Finally, at 15 minutes, Page decides to FINALLY move to his organ for the first time all set. And this clearly inspires Trey, because it immediately starts The Lift Off. And now, we are FIRMLY underway to Ecstasy. Yeahh!!! Go Trey!!!! He fumbles a bit, but, being a guitar player, I can tell its because he got so lost in the moment that his fingers just fumbled the small frets high up the neck. But boy does he recover! At 16:30, he's shooting half-time machine gun licks at us, and riveting the jam up higher and higher. His PH lick comes in at 17 minutes, but whatever, becuase he starts his GLORIOUS trilling at 17:10, and NOW WE'RE HERE!!!!

From 17 minutes onward, this is pure brilliance. OMG GO Trey!!!! Gordon is inventively bumping underneith, and Fishman is smackin the shit out of his ride while Page matches Trey on the piano. TREY TRILLING!!!!!!! ASCENDING!!!!! Ahhhh!!!!!! Total hose!!! Trey comes down into standard licks by 18:30, and a new groove develops that is really interesting. The trill-Hose could have certainly gone on longer, but I know that Trey just lost the frets in the lights and energy of that moment. This outro groove is REALLY fucking cool though. REALLY FUCKING cool. Just about 20 minutes on the dot, its over. Solid, solid A.

Anyway, the Drowned, Seven Below, and Ghost->Twist are probably the, in my book the greatest trio of jams the band ever played. And this is not even counting the YEM, which you knew had to be next. It hadn't been played yet, and it was the ONLY thing that could have possibly topped all of what had just happened.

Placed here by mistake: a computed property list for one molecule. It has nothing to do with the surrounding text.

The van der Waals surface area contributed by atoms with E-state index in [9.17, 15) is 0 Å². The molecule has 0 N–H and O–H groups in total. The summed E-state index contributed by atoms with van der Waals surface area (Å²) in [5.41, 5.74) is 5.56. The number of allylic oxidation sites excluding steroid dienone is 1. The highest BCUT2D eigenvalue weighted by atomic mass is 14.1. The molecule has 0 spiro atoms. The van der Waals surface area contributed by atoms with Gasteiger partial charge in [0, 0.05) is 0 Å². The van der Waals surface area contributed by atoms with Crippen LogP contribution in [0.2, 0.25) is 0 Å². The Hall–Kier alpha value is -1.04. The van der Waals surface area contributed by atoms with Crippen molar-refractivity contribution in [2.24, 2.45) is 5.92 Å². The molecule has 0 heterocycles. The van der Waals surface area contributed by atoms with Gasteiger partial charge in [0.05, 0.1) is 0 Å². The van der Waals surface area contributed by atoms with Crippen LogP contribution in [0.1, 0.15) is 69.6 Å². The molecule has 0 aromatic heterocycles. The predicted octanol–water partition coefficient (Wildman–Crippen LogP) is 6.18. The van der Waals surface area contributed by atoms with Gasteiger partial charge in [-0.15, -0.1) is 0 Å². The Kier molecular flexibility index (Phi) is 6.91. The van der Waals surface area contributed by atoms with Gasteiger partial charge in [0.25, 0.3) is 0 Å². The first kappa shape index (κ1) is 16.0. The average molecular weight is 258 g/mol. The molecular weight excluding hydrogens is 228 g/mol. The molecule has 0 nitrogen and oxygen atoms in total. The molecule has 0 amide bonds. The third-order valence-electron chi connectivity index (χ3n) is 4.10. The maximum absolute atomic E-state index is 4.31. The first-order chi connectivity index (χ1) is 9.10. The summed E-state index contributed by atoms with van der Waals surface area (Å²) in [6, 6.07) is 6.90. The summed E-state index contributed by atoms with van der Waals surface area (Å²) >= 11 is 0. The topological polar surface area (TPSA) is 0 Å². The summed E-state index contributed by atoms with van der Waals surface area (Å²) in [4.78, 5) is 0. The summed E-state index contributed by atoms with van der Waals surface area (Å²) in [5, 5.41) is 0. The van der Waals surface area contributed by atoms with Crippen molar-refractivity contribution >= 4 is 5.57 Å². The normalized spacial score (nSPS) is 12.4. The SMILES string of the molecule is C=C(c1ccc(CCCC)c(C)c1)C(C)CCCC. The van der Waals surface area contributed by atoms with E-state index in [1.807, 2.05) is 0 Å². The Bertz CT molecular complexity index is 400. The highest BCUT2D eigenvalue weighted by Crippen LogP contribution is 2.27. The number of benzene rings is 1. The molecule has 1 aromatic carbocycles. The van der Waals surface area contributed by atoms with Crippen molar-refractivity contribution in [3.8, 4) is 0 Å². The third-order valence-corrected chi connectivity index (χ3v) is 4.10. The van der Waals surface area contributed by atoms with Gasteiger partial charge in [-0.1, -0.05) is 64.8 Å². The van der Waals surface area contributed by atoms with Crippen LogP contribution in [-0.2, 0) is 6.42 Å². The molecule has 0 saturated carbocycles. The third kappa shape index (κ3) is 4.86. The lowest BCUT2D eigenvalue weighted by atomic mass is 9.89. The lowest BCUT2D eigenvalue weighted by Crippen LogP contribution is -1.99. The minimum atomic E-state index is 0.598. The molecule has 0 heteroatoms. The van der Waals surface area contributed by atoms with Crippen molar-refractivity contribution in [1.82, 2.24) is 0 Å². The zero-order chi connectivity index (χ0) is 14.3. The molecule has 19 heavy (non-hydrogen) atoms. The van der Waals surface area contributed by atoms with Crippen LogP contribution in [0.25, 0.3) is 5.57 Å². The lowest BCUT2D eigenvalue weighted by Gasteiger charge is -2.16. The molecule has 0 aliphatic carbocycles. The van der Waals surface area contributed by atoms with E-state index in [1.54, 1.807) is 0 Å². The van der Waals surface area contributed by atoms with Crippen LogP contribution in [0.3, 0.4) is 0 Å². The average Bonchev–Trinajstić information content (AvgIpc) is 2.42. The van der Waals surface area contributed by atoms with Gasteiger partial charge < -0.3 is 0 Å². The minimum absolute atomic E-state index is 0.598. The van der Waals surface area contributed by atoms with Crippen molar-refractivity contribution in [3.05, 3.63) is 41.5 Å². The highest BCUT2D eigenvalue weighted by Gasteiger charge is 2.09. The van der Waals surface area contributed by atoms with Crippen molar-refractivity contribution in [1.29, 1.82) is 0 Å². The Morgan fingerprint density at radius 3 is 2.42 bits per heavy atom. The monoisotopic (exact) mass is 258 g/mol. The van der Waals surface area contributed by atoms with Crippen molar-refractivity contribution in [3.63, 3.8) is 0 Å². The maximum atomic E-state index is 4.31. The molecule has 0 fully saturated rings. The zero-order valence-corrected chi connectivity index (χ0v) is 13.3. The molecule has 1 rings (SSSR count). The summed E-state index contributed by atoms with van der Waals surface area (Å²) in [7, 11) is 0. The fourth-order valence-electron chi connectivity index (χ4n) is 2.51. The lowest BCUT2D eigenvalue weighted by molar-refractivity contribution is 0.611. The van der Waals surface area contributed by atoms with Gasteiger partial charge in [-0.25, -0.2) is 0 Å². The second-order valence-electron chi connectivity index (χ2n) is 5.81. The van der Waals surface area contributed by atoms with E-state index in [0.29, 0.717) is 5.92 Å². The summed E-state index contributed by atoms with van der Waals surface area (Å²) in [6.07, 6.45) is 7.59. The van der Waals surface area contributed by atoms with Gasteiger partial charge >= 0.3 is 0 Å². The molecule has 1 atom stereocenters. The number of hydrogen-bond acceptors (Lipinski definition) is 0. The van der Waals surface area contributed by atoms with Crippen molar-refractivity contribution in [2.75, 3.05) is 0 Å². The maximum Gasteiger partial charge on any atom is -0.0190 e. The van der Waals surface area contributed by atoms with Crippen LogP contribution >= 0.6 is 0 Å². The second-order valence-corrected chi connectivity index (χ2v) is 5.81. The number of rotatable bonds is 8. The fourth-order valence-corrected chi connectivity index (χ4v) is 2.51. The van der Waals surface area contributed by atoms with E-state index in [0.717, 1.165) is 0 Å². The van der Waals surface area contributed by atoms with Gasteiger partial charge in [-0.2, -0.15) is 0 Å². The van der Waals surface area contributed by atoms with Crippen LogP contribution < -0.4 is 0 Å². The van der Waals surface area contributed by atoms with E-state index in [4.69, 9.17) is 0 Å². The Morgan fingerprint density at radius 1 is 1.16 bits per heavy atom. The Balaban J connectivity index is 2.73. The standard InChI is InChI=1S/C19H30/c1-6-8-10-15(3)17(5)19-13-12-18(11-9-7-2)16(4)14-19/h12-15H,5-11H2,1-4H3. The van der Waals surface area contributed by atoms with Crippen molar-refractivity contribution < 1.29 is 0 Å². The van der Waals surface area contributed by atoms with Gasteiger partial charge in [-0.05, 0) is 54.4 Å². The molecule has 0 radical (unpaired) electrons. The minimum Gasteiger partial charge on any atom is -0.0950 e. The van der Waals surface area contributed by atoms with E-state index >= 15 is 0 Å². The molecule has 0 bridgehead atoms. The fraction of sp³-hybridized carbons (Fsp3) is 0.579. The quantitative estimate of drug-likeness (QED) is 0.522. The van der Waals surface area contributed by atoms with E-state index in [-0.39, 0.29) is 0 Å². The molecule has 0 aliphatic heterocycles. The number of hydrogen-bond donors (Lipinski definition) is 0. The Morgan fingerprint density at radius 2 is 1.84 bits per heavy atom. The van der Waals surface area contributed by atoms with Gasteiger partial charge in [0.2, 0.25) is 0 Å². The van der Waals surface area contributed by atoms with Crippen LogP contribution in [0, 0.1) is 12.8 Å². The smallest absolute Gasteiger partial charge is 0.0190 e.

Yes, greater jams had been had, but I can't think of any instance where 3 absolute hosers came one right after the other. Theres always great jams, and then theres those jams that defy greatness, and truly exemplify what Phish is and can do, by bringing you to musical peaks you couldn't even imagine, where the playing and harmonic content is as unique as the energy level is high.

Don't let the haters pull you in: 2004 had some of the absolute best Phish ever. The true highs of this year rival anything the band ever played, and I will vehemently argue that the 6/19/04 Piper, 6/20/04 Drowned, 6/23/04 Crosseyed/Noblesville Jam -> Slave, 6/26/04 Boogie On -> Alpine Jam -> Ghost, and the 8/10/04 ACDC Bag are amongst the greatest things the band ever played. Yes, that includes 11/17/97, Big Cypress, 6/18/94, Providence Bowie, Fleezer, 12/16/99 Tweezer... and honestly, including the 7/22/03 Gumbo, I would say that the 6/19/04 Piper and 8/10/04 ACDC Bag are easily amongst the top 10 jams of all time. The 6/23/04 Crosseyed -> Jam -> Slave bit might be also, because that has some truly, truly brilliant and imaginative playing within its context of Classic Hose Peak. The same with the Alpine Valley Boogie On -> Jam -> Ghost. The Boogie On jam is the same as the Crosseyed Jam from 6/23/04: Classic Hose Peak with great fucking playing, and the Ghost has a really inventive peak climax also that is really cool, based on some neat chordal playing from Trey.

Anyway, thats it. Just wanted to make sure people know what kind of brilliance actually lays hidden beneath the mire of most of PH. The highs were higher than ever before, because the band had continually evolved and grown, and when they really went THERE, as in the 7/22/03 Gumbo, 6/19/04 Piper, and 8/10/04 ACDC Bag (GORDON'S SLAP BASS LINES AT THE START OF THE JAM!!!!), it was beyond comprehension.